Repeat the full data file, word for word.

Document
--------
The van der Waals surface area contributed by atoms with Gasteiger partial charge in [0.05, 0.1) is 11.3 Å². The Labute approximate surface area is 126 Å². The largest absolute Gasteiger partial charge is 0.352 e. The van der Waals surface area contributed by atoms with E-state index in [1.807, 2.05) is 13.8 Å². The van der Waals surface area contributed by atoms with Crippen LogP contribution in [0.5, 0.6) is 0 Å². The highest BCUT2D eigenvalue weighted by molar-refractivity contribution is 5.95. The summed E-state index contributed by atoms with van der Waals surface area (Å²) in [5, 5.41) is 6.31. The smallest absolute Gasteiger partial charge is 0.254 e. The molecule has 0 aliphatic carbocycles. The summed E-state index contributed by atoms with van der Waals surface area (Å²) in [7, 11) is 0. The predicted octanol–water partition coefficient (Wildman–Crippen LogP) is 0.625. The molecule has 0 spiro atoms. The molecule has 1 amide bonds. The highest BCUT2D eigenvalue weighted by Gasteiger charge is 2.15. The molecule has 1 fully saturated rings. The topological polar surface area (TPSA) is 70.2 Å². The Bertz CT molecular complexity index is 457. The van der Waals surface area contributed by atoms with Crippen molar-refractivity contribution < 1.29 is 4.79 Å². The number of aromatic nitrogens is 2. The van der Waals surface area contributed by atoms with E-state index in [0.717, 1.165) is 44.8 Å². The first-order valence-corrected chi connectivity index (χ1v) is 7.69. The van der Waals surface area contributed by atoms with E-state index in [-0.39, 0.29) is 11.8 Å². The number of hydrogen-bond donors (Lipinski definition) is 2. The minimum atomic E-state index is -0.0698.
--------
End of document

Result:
The van der Waals surface area contributed by atoms with Gasteiger partial charge in [0.05, 0.1) is 11.3 Å². The Labute approximate surface area is 126 Å². The largest absolute Gasteiger partial charge is 0.352 e. The van der Waals surface area contributed by atoms with E-state index in [1.807, 2.05) is 13.8 Å². The van der Waals surface area contributed by atoms with Crippen LogP contribution in [0.5, 0.6) is 0 Å². The highest BCUT2D eigenvalue weighted by molar-refractivity contribution is 5.95. The summed E-state index contributed by atoms with van der Waals surface area (Å²) in [5, 5.41) is 6.31. The smallest absolute Gasteiger partial charge is 0.254 e. The molecule has 0 aliphatic carbocycles. The summed E-state index contributed by atoms with van der Waals surface area (Å²) in [7, 11) is 0. The predicted octanol–water partition coefficient (Wildman–Crippen LogP) is 0.625. The molecule has 0 spiro atoms. The molecule has 1 amide bonds. The highest BCUT2D eigenvalue weighted by Gasteiger charge is 2.15. The molecule has 1 fully saturated rings. The topological polar surface area (TPSA) is 70.2 Å². The Bertz CT molecular complexity index is 457. The van der Waals surface area contributed by atoms with Crippen molar-refractivity contribution < 1.29 is 4.79 Å². The number of aromatic nitrogens is 2. The van der Waals surface area contributed by atoms with E-state index in [0.717, 1.165) is 44.8 Å². The first-order valence-corrected chi connectivity index (χ1v) is 7.69. The van der Waals surface area contributed by atoms with E-state index in [-0.39, 0.29) is 11.8 Å². The number of hydrogen-bond donors (Lipinski definition) is 2. The minimum atomic E-state index is -0.0698.